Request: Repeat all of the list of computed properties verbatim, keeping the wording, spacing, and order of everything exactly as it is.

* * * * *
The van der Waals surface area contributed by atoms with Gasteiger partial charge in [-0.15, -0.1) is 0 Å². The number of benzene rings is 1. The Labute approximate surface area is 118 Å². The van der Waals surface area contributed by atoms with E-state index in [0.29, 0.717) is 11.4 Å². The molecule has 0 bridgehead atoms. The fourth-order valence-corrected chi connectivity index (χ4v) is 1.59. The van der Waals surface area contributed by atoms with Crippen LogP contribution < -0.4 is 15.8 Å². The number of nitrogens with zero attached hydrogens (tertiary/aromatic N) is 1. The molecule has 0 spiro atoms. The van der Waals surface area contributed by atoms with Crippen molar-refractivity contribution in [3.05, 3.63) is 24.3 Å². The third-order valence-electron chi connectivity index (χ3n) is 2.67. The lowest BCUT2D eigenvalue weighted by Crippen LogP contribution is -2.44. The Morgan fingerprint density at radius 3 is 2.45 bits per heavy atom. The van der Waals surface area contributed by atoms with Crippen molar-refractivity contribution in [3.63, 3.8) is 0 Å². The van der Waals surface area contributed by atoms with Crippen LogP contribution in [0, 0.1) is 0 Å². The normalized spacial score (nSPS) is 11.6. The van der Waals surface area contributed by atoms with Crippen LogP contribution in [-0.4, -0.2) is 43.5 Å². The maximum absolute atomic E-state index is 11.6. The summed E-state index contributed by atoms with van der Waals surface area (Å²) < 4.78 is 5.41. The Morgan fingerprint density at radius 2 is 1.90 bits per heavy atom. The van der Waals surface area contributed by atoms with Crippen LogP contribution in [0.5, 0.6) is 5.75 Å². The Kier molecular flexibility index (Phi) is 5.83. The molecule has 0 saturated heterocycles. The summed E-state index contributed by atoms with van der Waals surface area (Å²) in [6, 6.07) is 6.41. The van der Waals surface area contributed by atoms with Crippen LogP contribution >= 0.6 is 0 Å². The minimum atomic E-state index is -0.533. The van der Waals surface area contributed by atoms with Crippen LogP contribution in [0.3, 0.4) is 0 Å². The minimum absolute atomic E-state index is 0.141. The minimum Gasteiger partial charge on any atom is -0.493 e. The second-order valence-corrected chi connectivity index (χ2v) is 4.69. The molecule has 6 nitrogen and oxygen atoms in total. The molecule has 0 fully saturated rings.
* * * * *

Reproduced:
The van der Waals surface area contributed by atoms with Gasteiger partial charge in [-0.15, -0.1) is 0 Å². The number of benzene rings is 1. The Labute approximate surface area is 118 Å². The van der Waals surface area contributed by atoms with E-state index in [0.29, 0.717) is 11.4 Å². The molecule has 0 bridgehead atoms. The fourth-order valence-corrected chi connectivity index (χ4v) is 1.59. The van der Waals surface area contributed by atoms with Crippen LogP contribution < -0.4 is 15.8 Å². The number of nitrogens with zero attached hydrogens (tertiary/aromatic N) is 1. The molecule has 0 spiro atoms. The van der Waals surface area contributed by atoms with Crippen molar-refractivity contribution in [3.05, 3.63) is 24.3 Å². The third-order valence-electron chi connectivity index (χ3n) is 2.67. The lowest BCUT2D eigenvalue weighted by Crippen LogP contribution is -2.44. The Morgan fingerprint density at radius 3 is 2.45 bits per heavy atom. The van der Waals surface area contributed by atoms with Crippen molar-refractivity contribution in [3.63, 3.8) is 0 Å². The van der Waals surface area contributed by atoms with Crippen LogP contribution in [0, 0.1) is 0 Å². The normalized spacial score (nSPS) is 11.6. The van der Waals surface area contributed by atoms with Crippen LogP contribution in [-0.4, -0.2) is 43.5 Å². The maximum absolute atomic E-state index is 11.6. The summed E-state index contributed by atoms with van der Waals surface area (Å²) < 4.78 is 5.41. The Morgan fingerprint density at radius 2 is 1.90 bits per heavy atom. The van der Waals surface area contributed by atoms with Crippen LogP contribution in [0.5, 0.6) is 5.75 Å². The Kier molecular flexibility index (Phi) is 5.83. The molecule has 0 saturated heterocycles. The summed E-state index contributed by atoms with van der Waals surface area (Å²) in [6, 6.07) is 6.41. The van der Waals surface area contributed by atoms with Crippen LogP contribution >= 0.6 is 0 Å². The minimum atomic E-state index is -0.533. The van der Waals surface area contributed by atoms with Crippen LogP contribution in [0.3, 0.4) is 0 Å². The minimum absolute atomic E-state index is 0.141. The minimum Gasteiger partial charge on any atom is -0.493 e. The second-order valence-corrected chi connectivity index (χ2v) is 4.69. The molecule has 6 nitrogen and oxygen atoms in total. The molecule has 0 fully saturated rings.